- Creditor Liability in Underwriting: As the Delaware and Massachusetts case demonstrated above, regulators may be targeting creditors for not denying credit to those consumers who will, most likely, default on their retail installment sale contracts or lease contracts.
Dealers should recall, once again, that they are creditors by law and share in this potential liability. In other words, dealers and financing sources may be liable for advancing sales when the consumer’s ability to discharge their contractual obligations is limited. The law used for these prosecutions is the ubiquitous unfair and deceptive trade practices act (UDAP), which grants federal and state regulators great leeway and flexibility.
Remedies for Dealers
Compliance is here to stay. To paraphrase the ancient Roman, Vegetius, “In Times of Peace Prepare for War” — or as the Boy Scouts say “Be Prepared.” Dealers should remain diligent in protecting their interests.
If dealers don’t have a sound compliance program they should implement one. If they have a good program they should maintain it. Dealers need to continue to include compliance as simply part of their business regimen.
If dealers don’t have a sound compliance program the place to start is to appoint a Compliance Officer and grant him the appropriate authority. Dealers should be encouraged to craft a compliance management system.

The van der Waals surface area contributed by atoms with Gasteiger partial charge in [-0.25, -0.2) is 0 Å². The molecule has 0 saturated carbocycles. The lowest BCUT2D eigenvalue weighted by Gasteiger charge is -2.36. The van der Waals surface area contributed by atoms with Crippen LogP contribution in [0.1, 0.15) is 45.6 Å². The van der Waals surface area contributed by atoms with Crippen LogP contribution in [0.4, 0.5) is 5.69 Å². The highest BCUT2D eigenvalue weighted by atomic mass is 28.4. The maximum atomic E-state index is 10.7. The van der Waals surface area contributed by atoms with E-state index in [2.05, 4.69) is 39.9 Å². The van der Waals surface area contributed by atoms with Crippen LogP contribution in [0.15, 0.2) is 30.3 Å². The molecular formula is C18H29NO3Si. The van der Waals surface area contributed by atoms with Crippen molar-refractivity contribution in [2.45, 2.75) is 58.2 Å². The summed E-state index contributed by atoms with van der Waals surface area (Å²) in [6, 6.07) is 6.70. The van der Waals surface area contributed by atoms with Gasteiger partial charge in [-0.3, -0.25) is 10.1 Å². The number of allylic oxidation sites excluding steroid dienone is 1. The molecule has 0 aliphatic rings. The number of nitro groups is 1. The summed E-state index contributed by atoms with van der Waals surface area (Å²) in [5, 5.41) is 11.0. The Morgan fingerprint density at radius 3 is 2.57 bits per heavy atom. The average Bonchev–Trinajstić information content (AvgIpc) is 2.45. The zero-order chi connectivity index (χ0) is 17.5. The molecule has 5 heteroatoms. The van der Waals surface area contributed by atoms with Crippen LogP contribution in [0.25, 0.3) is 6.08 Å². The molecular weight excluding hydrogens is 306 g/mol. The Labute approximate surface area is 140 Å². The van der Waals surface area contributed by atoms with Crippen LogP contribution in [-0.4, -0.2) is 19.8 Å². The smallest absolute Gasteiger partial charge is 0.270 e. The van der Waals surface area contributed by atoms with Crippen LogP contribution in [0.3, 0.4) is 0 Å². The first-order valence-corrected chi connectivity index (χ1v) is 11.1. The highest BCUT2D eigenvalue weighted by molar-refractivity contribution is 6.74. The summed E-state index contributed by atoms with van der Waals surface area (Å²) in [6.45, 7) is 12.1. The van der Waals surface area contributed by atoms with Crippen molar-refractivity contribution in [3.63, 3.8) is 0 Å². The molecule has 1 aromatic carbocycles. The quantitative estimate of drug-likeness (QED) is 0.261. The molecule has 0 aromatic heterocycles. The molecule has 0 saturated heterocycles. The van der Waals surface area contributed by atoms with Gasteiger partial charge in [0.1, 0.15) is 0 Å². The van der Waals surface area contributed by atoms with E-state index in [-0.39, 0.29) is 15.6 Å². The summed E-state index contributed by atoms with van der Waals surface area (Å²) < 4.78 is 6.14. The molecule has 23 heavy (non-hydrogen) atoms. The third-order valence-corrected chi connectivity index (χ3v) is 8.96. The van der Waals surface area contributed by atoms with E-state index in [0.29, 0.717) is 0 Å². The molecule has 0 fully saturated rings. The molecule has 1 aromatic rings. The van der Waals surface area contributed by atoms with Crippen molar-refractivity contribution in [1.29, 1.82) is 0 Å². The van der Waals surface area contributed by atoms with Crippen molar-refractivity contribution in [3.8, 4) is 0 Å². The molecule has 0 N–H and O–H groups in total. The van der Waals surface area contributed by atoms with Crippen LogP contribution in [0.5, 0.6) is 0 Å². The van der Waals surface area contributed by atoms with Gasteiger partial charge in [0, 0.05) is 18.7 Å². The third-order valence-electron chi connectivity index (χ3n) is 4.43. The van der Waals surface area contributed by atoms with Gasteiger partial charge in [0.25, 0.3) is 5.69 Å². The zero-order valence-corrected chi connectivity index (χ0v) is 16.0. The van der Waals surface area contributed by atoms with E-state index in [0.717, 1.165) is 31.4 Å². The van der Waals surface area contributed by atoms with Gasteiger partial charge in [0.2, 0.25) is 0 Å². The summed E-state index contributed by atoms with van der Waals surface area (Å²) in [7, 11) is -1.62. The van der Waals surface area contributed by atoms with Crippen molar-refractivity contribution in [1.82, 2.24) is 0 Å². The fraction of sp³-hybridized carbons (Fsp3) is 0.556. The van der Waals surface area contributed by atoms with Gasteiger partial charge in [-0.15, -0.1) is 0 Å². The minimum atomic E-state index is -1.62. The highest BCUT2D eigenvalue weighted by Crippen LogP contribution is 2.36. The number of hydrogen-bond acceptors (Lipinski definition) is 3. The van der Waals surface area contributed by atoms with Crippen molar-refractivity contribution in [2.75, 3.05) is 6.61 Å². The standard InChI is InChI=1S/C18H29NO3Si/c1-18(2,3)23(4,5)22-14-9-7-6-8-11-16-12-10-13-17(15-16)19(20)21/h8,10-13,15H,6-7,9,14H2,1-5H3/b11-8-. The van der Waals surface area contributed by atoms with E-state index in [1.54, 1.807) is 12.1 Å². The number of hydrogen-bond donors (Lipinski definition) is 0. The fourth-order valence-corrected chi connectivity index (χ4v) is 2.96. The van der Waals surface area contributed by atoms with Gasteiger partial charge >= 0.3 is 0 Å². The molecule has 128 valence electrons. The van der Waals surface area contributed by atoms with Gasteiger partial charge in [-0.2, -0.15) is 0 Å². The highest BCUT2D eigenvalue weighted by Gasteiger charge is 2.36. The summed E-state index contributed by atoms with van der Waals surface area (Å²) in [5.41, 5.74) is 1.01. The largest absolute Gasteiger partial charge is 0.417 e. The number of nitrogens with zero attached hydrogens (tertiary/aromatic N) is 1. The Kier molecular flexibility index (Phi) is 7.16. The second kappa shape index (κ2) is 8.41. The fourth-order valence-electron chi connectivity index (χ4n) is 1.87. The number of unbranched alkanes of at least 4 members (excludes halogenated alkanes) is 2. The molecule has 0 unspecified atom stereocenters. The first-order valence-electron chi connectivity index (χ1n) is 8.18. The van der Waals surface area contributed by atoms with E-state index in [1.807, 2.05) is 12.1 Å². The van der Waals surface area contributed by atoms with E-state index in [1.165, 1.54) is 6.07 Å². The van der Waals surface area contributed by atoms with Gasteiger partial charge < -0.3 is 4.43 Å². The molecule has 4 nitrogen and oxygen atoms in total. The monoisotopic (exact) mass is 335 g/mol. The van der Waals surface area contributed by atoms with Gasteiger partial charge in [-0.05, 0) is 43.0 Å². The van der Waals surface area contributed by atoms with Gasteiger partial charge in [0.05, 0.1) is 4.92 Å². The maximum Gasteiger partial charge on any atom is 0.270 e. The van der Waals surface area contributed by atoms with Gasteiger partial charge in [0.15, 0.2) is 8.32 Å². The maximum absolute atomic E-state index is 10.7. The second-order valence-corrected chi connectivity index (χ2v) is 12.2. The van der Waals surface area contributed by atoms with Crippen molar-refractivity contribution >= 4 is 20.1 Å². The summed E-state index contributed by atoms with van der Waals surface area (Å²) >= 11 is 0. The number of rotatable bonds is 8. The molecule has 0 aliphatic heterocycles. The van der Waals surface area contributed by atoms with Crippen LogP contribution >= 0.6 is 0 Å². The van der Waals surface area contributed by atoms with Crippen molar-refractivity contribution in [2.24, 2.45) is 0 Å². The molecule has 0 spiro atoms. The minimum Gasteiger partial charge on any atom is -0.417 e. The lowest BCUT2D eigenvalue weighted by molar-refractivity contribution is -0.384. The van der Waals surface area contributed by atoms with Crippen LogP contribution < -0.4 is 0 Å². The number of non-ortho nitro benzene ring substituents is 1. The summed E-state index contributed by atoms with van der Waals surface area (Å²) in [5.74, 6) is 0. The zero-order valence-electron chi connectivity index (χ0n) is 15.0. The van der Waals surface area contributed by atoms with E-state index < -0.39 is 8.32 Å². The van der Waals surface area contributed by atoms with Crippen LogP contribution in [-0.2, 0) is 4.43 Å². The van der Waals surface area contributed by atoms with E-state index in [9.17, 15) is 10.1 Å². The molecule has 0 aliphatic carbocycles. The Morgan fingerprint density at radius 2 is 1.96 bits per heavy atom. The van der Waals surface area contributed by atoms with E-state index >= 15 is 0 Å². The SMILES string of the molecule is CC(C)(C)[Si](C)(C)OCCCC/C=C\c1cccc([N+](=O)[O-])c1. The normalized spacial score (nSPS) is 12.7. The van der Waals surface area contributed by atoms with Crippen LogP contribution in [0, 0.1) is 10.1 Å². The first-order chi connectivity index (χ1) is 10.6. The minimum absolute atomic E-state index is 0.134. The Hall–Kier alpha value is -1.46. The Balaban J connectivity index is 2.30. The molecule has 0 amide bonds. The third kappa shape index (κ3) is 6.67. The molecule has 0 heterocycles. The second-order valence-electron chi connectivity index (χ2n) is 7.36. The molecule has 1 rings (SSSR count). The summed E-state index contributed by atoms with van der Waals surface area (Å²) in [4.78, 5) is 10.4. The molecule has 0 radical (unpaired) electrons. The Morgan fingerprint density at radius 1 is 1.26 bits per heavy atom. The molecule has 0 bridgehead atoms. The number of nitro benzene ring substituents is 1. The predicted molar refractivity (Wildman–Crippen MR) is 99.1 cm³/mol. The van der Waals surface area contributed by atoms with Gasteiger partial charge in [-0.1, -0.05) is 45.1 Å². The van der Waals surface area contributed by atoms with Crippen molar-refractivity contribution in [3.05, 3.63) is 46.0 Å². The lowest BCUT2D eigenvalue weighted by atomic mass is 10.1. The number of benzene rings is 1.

Many of the new threats to dealers can be challenged by trade associations. The NADA, NIADA, and state ADAs all lobby lawmakers and agencies. Dealers should enthusiastically support these associations so that they can protect dealer interests. For example, the Choice Act is pending before the Senate and the passage of it would lesson regulatory burdens substantially. Dealers should support their dealer associations in this highly significant deregulatory bill.
Dealers should also police their own. If they are aware of another dealer’s fraudulent activities regarding credit applications they should report them to the AG’s office anonymously before the problem grows. This reporting should apply to other infractions as well. Honest dealers suffer unfairly when deceptive practices are employed since it gives advantages to disreputable dealers.
In my days of service at the Florida Attorney General’s Office, dealers often reported deceptive practices to me anonymously. It improved the business climate as action was taken against these dealers’ infractions. The vast majority of dealers operate honestly but a very small percentage tarnishes the industry’s reputation and invites regulation.
Finally, please note: The “general” part of the term “attorney general” is what is defined as a postpositive adjective. In other words, an attorney general is really a general attorney of the jurisdiction. Consequently, the plural of attorney general becomes attorneys general since the noun is the attorney part. It can be confusing.
Govern yourselves accordingly!